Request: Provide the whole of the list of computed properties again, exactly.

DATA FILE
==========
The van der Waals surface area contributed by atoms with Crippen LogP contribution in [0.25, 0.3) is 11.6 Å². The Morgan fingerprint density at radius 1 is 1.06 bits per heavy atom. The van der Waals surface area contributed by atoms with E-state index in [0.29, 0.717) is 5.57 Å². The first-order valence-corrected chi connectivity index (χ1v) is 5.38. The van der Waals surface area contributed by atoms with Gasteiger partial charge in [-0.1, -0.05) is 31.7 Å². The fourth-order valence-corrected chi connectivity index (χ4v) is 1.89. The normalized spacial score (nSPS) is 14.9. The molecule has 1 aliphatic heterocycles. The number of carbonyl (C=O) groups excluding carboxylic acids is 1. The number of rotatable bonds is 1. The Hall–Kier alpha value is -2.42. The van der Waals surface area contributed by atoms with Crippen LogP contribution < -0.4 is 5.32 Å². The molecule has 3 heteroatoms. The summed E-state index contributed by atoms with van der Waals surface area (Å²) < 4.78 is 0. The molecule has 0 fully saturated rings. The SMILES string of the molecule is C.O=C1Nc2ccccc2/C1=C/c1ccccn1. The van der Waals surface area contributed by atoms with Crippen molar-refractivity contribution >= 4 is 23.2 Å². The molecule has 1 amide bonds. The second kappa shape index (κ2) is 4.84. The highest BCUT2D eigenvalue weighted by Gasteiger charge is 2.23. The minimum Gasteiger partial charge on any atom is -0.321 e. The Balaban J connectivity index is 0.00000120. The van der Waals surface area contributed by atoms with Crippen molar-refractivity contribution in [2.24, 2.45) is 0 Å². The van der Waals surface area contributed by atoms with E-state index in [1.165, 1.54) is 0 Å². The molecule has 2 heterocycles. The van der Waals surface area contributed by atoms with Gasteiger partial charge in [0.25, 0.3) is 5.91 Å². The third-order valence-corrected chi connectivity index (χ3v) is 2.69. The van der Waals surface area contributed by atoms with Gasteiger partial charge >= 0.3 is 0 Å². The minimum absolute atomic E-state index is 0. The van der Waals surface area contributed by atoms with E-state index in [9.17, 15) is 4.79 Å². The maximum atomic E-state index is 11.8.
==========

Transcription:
The van der Waals surface area contributed by atoms with Crippen LogP contribution in [0.25, 0.3) is 11.6 Å². The Morgan fingerprint density at radius 1 is 1.06 bits per heavy atom. The van der Waals surface area contributed by atoms with E-state index in [0.29, 0.717) is 5.57 Å². The first-order valence-corrected chi connectivity index (χ1v) is 5.38. The van der Waals surface area contributed by atoms with Gasteiger partial charge in [-0.1, -0.05) is 31.7 Å². The fourth-order valence-corrected chi connectivity index (χ4v) is 1.89. The normalized spacial score (nSPS) is 14.9. The molecule has 1 aliphatic heterocycles. The number of carbonyl (C=O) groups excluding carboxylic acids is 1. The number of rotatable bonds is 1. The Hall–Kier alpha value is -2.42. The van der Waals surface area contributed by atoms with Crippen LogP contribution < -0.4 is 5.32 Å². The molecule has 3 heteroatoms. The summed E-state index contributed by atoms with van der Waals surface area (Å²) < 4.78 is 0. The molecule has 0 fully saturated rings. The SMILES string of the molecule is C.O=C1Nc2ccccc2/C1=C/c1ccccn1. The van der Waals surface area contributed by atoms with Crippen molar-refractivity contribution >= 4 is 23.2 Å². The molecule has 1 amide bonds. The second kappa shape index (κ2) is 4.84. The highest BCUT2D eigenvalue weighted by Gasteiger charge is 2.23. The minimum Gasteiger partial charge on any atom is -0.321 e. The Balaban J connectivity index is 0.00000120. The van der Waals surface area contributed by atoms with Crippen molar-refractivity contribution in [2.24, 2.45) is 0 Å². The van der Waals surface area contributed by atoms with E-state index in [1.165, 1.54) is 0 Å². The molecule has 2 heterocycles. The van der Waals surface area contributed by atoms with Gasteiger partial charge in [0.25, 0.3) is 5.91 Å². The third-order valence-corrected chi connectivity index (χ3v) is 2.69. The van der Waals surface area contributed by atoms with Gasteiger partial charge >= 0.3 is 0 Å². The minimum absolute atomic E-state index is 0. The van der Waals surface area contributed by atoms with E-state index in [9.17, 15) is 4.79 Å². The maximum atomic E-state index is 11.8.